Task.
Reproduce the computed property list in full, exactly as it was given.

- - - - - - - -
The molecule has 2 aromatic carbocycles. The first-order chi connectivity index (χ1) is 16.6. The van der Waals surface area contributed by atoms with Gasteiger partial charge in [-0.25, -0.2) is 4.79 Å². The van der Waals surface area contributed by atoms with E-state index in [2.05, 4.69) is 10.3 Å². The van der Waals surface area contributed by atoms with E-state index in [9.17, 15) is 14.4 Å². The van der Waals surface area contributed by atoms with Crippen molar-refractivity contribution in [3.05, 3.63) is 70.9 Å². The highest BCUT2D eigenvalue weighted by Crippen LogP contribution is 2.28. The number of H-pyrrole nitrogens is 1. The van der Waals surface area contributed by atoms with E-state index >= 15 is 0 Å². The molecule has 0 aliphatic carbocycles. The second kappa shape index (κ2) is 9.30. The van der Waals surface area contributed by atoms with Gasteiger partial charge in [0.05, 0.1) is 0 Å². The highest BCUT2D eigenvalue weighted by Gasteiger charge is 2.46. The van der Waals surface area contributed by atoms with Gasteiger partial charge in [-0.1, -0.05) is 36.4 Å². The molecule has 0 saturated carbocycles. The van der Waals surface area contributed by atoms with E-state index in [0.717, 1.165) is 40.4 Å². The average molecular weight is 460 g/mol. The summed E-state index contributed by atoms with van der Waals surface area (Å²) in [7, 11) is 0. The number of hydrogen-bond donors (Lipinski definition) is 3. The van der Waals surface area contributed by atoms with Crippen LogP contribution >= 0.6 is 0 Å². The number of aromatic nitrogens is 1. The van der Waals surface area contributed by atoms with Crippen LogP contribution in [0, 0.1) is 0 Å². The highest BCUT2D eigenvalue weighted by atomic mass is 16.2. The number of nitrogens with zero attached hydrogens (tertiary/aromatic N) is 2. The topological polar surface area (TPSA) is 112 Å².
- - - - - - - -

The molecule has 2 aromatic carbocycles. The first-order chi connectivity index (χ1) is 16.6. The van der Waals surface area contributed by atoms with Gasteiger partial charge in [-0.25, -0.2) is 4.79 Å². The van der Waals surface area contributed by atoms with E-state index in [2.05, 4.69) is 10.3 Å². The van der Waals surface area contributed by atoms with E-state index in [9.17, 15) is 14.4 Å². The van der Waals surface area contributed by atoms with Crippen molar-refractivity contribution in [3.05, 3.63) is 70.9 Å². The highest BCUT2D eigenvalue weighted by Crippen LogP contribution is 2.28. The number of H-pyrrole nitrogens is 1. The van der Waals surface area contributed by atoms with E-state index >= 15 is 0 Å². The molecule has 0 aliphatic carbocycles. The second kappa shape index (κ2) is 9.30. The van der Waals surface area contributed by atoms with Gasteiger partial charge in [0.05, 0.1) is 0 Å². The highest BCUT2D eigenvalue weighted by Gasteiger charge is 2.46. The van der Waals surface area contributed by atoms with Gasteiger partial charge in [-0.1, -0.05) is 36.4 Å². The molecule has 0 saturated carbocycles. The van der Waals surface area contributed by atoms with E-state index in [0.717, 1.165) is 40.4 Å². The average molecular weight is 460 g/mol. The summed E-state index contributed by atoms with van der Waals surface area (Å²) in [7, 11) is 0. The number of hydrogen-bond donors (Lipinski definition) is 3. The van der Waals surface area contributed by atoms with Crippen LogP contribution >= 0.6 is 0 Å². The number of aromatic nitrogens is 1. The van der Waals surface area contributed by atoms with Crippen LogP contribution in [0, 0.1) is 0 Å². The highest BCUT2D eigenvalue weighted by atomic mass is 16.2. The number of nitrogens with zero attached hydrogens (tertiary/aromatic N) is 2. The topological polar surface area (TPSA) is 112 Å².